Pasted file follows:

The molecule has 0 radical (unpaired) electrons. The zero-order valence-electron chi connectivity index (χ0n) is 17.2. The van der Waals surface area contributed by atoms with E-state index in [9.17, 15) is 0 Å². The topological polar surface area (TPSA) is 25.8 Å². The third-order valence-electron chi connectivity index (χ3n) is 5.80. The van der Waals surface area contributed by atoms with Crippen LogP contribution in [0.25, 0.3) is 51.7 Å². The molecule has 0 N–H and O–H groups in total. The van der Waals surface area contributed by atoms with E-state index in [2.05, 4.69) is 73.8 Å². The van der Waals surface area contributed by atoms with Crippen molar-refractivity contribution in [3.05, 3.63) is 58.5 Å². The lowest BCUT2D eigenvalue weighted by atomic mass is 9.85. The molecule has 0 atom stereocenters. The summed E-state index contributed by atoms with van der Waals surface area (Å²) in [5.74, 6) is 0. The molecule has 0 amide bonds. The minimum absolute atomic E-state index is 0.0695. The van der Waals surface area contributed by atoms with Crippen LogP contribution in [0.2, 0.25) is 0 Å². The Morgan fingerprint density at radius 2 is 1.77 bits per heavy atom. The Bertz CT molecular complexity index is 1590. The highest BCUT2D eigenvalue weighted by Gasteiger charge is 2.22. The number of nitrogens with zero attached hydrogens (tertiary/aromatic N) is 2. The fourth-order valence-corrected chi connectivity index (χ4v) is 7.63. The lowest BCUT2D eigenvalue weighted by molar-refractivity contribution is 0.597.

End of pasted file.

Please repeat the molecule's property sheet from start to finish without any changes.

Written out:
The molecule has 0 radical (unpaired) electrons. The zero-order valence-electron chi connectivity index (χ0n) is 17.2. The van der Waals surface area contributed by atoms with E-state index in [9.17, 15) is 0 Å². The topological polar surface area (TPSA) is 25.8 Å². The third-order valence-electron chi connectivity index (χ3n) is 5.80. The van der Waals surface area contributed by atoms with Crippen LogP contribution in [0.25, 0.3) is 51.7 Å². The molecule has 0 N–H and O–H groups in total. The van der Waals surface area contributed by atoms with E-state index in [2.05, 4.69) is 73.8 Å². The van der Waals surface area contributed by atoms with Crippen molar-refractivity contribution in [3.05, 3.63) is 58.5 Å². The lowest BCUT2D eigenvalue weighted by atomic mass is 9.85. The molecule has 0 atom stereocenters. The summed E-state index contributed by atoms with van der Waals surface area (Å²) in [5.74, 6) is 0. The molecule has 0 amide bonds. The minimum absolute atomic E-state index is 0.0695. The van der Waals surface area contributed by atoms with Crippen LogP contribution in [0.2, 0.25) is 0 Å². The Morgan fingerprint density at radius 2 is 1.77 bits per heavy atom. The Bertz CT molecular complexity index is 1590. The highest BCUT2D eigenvalue weighted by Gasteiger charge is 2.22. The number of nitrogens with zero attached hydrogens (tertiary/aromatic N) is 2. The fourth-order valence-corrected chi connectivity index (χ4v) is 7.63. The lowest BCUT2D eigenvalue weighted by molar-refractivity contribution is 0.597.